Nicodemus vs. the Samaritan Woman (John 3, John 4)


Samaritan Woman

He is well-known

She is anonymous

He scrupulously keeps purity laws

She is permanently unclean

He is a religious leader

She is a religious outsider (even among Samaritans)

He is a great teacher of truth

She believes Samaritan heresies

He is a high government official

She has no power

He is morally respectable

She is morally suspect

He seeks out Jesus at night

Jesus seeks her out at noon

He knows that Jesus is a teacher from God

She knows that Jesus is a Jewish man

Jesus does not fully reveal himself to him

Jesus teaches her clearly that he is the Messiah

He does not understand the living water

She asks Jesus for the living water

He leaves lacking understanding

She leaves knowing who Jesus is

He hides his belief

She tells her whole town about Jesus

Some rabbis believed that all Samaritan women were permanently unclean.
Jews viewed Samaritans as heretics: Samaritans only believed in the Pentateuch, which they had altered that to fit their beliefs, and Samaritans believed the correct temple was on top of Mt. Gerizim. There was also a history of violence between Jews and Samaritans.
Samaritans were probably not "half-breeds"; this view comes from assuming that the residents of Samaria mentioned in Ezra and Nehemiah are the same residents of Samaria mentioned in the Gospels. However, they are probably not the same people. First-century Samaritans are probably a sect of Judaism, which is how they regarded themselves.

Here are some more posts on Nicodemus; here are some more on the Samaritan woman; and here are all my posts on the Gospel of John.

Friday, February 13, 2009

Tuesday, February 10, 2009

Synergistic Lemons

"The synergistic action of the botanical lemon complex serves as a protective barrier against atmospheric pollutants." The scary thing is, I have memorized this phrase. Every morning, when I take a shower, my wife's conditioner is right in front of my face, and the advertising blurb on the back always jumps out at me. And since I am only half awake, my brain always goes through the same questions. What are the lemons synergizing with? The only lemons I have ever seen on trees don't seem to be active enough to get any synergy. Maybe it's the lemon juice that is synergizing?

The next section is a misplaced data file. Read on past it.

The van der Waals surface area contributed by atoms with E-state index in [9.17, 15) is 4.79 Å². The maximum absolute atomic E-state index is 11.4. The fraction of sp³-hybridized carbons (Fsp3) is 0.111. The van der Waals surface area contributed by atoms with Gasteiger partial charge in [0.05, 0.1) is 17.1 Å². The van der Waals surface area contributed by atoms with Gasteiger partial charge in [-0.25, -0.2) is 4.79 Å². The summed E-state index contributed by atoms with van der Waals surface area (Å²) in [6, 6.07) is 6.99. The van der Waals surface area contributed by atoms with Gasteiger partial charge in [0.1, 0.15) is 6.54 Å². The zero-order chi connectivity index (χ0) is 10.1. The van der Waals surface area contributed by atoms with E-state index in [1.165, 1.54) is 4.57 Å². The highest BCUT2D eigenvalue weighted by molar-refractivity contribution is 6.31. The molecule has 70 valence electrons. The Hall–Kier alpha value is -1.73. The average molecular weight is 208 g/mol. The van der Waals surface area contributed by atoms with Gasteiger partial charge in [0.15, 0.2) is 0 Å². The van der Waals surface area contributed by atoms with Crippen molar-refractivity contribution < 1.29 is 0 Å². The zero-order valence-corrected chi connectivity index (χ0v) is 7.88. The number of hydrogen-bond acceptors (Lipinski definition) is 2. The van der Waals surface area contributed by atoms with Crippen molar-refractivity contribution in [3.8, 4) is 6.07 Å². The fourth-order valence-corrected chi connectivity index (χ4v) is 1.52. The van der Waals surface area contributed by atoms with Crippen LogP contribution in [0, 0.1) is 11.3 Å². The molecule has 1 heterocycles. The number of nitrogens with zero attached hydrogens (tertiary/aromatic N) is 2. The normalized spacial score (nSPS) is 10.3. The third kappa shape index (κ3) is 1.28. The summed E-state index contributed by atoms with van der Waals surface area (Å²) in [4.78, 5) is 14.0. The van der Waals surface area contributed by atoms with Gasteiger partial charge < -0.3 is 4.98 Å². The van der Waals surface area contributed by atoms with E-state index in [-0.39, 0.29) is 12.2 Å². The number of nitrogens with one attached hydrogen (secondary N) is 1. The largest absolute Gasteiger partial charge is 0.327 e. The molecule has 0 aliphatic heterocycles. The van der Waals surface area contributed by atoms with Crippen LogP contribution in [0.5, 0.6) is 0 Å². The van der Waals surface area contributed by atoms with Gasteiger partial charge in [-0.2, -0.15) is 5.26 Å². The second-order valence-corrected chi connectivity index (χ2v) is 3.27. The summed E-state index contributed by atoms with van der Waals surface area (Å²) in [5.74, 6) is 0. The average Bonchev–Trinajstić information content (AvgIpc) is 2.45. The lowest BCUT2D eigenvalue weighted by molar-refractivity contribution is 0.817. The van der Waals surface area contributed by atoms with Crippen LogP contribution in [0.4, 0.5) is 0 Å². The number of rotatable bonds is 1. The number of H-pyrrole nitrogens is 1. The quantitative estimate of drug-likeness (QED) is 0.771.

I'm glad to hear that they are using a botanical lemon complex. Heaven forbid if they were to use any non-botanical lemons. I bet that other shampoo companies and lemonade companies use those terrible non-botanical lemons. Are they cyborg lemons? Wait - maybe I'm misunderstanding those brilliant shampoo technical writers (is that a career?). Maybe they mean that their lemons were grown in a botanical park, like Foster Botanical Gardens in Honolulu. Everyone else's lemons come from pathetic lemon orchards.

And why is it a lemon complex? Is this like the military-industrial complex that Truman (or was it Eisenhower) warned us about? Should I be concerned about an arms race in my wife's hair? Or are we talking about a Freudian complex, in which case I should have more serious concerns about my wife's hair?

I'm glad to hear that the shampoo makers have finally found a way to protect us from pollution. This conditioner, I'm sure, will protect your hair from carbon monoxide, chlorofluorocarbons, asbestos fibers, sulfur emissions, dioxin, and bad breath. And because those shampoo makers are so careful, I am sure that they have thoroughly tested their claims using rigorous laboratory experiments (but they didn't test them on animals, I am happy to see on the label).

Clearly, the shampoo makers are on to a solution to global warming and that nasty hole in the ozone layer. All we have to do is smear a thick layer of my wife's hair conditioner over everything on earth, and then we won't need to worry about how much we pollute. The only problem is that my wife's conditioner bottle is getting low, and I don't know if Costco is still carrying this brand.